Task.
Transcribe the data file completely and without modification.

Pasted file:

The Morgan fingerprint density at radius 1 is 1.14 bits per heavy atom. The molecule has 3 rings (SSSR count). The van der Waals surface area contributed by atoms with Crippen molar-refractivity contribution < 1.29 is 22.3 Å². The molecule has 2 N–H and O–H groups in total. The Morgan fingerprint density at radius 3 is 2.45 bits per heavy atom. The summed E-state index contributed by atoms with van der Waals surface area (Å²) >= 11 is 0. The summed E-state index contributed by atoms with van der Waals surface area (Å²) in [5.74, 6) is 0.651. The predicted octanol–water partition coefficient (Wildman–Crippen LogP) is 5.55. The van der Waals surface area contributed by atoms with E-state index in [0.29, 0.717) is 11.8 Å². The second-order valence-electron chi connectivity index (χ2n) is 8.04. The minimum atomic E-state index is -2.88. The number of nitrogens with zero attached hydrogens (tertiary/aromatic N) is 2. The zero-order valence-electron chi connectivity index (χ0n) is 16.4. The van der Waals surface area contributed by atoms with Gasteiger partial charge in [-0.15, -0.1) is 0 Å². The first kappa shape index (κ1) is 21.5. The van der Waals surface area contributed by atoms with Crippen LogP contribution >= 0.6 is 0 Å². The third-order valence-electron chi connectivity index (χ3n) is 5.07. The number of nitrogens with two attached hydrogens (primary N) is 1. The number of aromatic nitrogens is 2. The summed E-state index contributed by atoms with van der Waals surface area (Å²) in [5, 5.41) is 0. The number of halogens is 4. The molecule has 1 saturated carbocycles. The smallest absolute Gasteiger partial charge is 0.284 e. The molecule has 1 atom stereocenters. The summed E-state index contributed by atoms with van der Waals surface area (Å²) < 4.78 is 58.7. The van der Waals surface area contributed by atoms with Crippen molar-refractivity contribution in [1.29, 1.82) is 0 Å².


The Morgan fingerprint density at radius 1 is 1.14 bits per heavy atom. The molecule has 3 rings (SSSR count). The van der Waals surface area contributed by atoms with Crippen molar-refractivity contribution < 1.29 is 22.3 Å². The molecule has 2 N–H and O–H groups in total. The Morgan fingerprint density at radius 3 is 2.45 bits per heavy atom. The summed E-state index contributed by atoms with van der Waals surface area (Å²) >= 11 is 0. The summed E-state index contributed by atoms with van der Waals surface area (Å²) in [5.74, 6) is 0.651. The predicted octanol–water partition coefficient (Wildman–Crippen LogP) is 5.55. The van der Waals surface area contributed by atoms with E-state index in [0.29, 0.717) is 11.8 Å². The second-order valence-electron chi connectivity index (χ2n) is 8.04. The minimum atomic E-state index is -2.88. The number of nitrogens with zero attached hydrogens (tertiary/aromatic N) is 2. The zero-order valence-electron chi connectivity index (χ0n) is 16.4. The van der Waals surface area contributed by atoms with Gasteiger partial charge in [-0.15, -0.1) is 0 Å². The first kappa shape index (κ1) is 21.5. The van der Waals surface area contributed by atoms with Crippen LogP contribution >= 0.6 is 0 Å². The third-order valence-electron chi connectivity index (χ3n) is 5.07. The number of nitrogens with two attached hydrogens (primary N) is 1. The number of aromatic nitrogens is 2. The summed E-state index contributed by atoms with van der Waals surface area (Å²) in [5, 5.41) is 0. The number of halogens is 4. The molecule has 1 saturated carbocycles. The smallest absolute Gasteiger partial charge is 0.284 e. The molecule has 1 atom stereocenters. The summed E-state index contributed by atoms with van der Waals surface area (Å²) < 4.78 is 58.7. The van der Waals surface area contributed by atoms with Crippen molar-refractivity contribution in [1.29, 1.82) is 0 Å².